And it is characteristic that Protestants outdid Catholics in their own way. Calvin had Servetus burnt at the stake when the latter was on the point of discovering the circulation of the blood, and indeed he kept him roasting alive during two hours; for the Inquisition at least it sufficed to have Giordano Bruno simply burnt alive.”What is most characteristic of Bruno is his vigorous appeal to reason and logic, rather than religious dogma, as the basis for determining truth. In a manner that anticipates the Enlightenment thinkers of the eighteenth century, he wrote in one of his final works, De triplici minimo (1591): “He who desires to philosophise must first of all doubt all things. He must not assume a position in a debate before he has listened to the various opinions, and considered and compared the reasons for and against…. but he must proceed according to the persuasion of an organic doctrine which adheres to real things, and to a truth that can be understood by the light of reason.”
Bruno believed reality of the universe is of the same substance. He boldly spoke by listening to his inner voice (intuition) the existence of an infinite universe, which contained an infinite number of worlds similar to the Earth. In doing so, he rejected the limits of the Copernican system, which posited a finite universe limited by a fixed sphere of stars just beyond the solar system.(The Ash Wednesday Supper )Bruno’s other three works published in England— The Expulsion of the Triumphant Beast, Cabal of the Cheval Pegasus and On Heroic Frenzies —contain a biting critique of the Counter Reformation. It was in England that Bruno had his most profound impact.
He wrote a book on mnemonics—systems of memory training. He arrived in Paris by 1581, where he came to the attention of King Henry III who was attracted by his reputation of having a prodigious memory. The King found a position for him at the College de France after he had been forbidden entry to the Sorbonne by the ecclesiastical authority.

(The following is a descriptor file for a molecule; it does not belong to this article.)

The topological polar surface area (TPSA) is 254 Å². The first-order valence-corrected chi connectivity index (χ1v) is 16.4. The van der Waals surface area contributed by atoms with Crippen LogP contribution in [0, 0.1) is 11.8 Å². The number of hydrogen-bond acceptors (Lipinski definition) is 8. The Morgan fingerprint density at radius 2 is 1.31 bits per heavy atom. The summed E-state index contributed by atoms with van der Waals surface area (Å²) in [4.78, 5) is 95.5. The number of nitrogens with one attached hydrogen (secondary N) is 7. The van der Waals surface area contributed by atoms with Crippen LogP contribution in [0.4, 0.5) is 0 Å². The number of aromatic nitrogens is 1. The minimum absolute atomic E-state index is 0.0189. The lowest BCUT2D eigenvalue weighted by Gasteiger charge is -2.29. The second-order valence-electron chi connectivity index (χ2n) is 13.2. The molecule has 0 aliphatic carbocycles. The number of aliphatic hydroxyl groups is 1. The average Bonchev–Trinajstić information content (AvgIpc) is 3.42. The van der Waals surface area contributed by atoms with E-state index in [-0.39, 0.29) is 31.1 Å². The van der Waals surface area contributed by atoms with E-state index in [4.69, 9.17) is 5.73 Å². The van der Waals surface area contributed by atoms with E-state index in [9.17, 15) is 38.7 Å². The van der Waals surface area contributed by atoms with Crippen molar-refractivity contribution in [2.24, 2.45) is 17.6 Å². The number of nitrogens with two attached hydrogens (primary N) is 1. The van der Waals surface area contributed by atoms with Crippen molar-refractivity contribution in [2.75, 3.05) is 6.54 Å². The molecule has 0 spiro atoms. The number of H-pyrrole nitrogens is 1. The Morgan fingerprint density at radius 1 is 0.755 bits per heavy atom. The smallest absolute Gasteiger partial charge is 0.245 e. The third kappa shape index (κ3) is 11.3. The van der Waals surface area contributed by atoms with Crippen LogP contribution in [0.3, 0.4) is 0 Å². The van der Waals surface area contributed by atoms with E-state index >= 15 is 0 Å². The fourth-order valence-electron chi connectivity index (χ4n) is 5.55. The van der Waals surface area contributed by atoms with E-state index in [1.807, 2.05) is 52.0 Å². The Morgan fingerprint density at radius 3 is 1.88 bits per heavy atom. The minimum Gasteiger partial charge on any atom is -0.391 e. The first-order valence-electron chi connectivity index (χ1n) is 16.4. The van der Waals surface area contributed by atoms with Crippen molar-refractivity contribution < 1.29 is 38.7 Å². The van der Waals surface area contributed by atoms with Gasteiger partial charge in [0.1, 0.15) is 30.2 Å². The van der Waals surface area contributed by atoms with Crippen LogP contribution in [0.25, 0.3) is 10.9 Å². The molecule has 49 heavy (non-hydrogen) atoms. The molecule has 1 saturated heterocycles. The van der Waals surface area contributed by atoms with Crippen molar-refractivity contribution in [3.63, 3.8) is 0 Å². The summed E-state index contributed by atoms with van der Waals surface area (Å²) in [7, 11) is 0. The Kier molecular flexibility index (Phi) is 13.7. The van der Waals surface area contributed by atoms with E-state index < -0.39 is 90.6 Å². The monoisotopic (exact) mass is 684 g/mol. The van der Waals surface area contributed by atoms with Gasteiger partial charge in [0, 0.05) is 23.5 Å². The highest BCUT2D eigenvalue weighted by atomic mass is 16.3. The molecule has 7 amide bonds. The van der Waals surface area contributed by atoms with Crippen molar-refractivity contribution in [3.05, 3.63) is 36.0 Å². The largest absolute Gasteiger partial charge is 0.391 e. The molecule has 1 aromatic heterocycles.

During his stay in Paris he wrote three books, two on mnemonics and a play entitled The Torch-Bearer by Bruno the Nolan, Graduate of No Academy, Called the Nuisance. In this play Bruno described his time in the Dominican convent in Naples and presented a withering indictment of the Church. Giovanni Gentile’s commentary on the play describes Bruno’s characterisation of the Church as follows: “You will see, in mixed confusion, snatches of cutpurses, wiles of cheats, enterprises of rogues; also delicious repulsiveness, bitter sweets, foolish decisions, mistaken faith and crippled hopes, niggard charities, judges noble and serious for other men’s affairs with little truth in their own; virile women, effeminate men and voices of craft and not of mercy so that he who believes most is most fooled—and everywhere the love of gold.”
Bruno was forced to leave France in 1583 and wandered from place to place and was betrayed in the end.
(ack: an article by Frank Gaglioti
 of 16 February 2000 )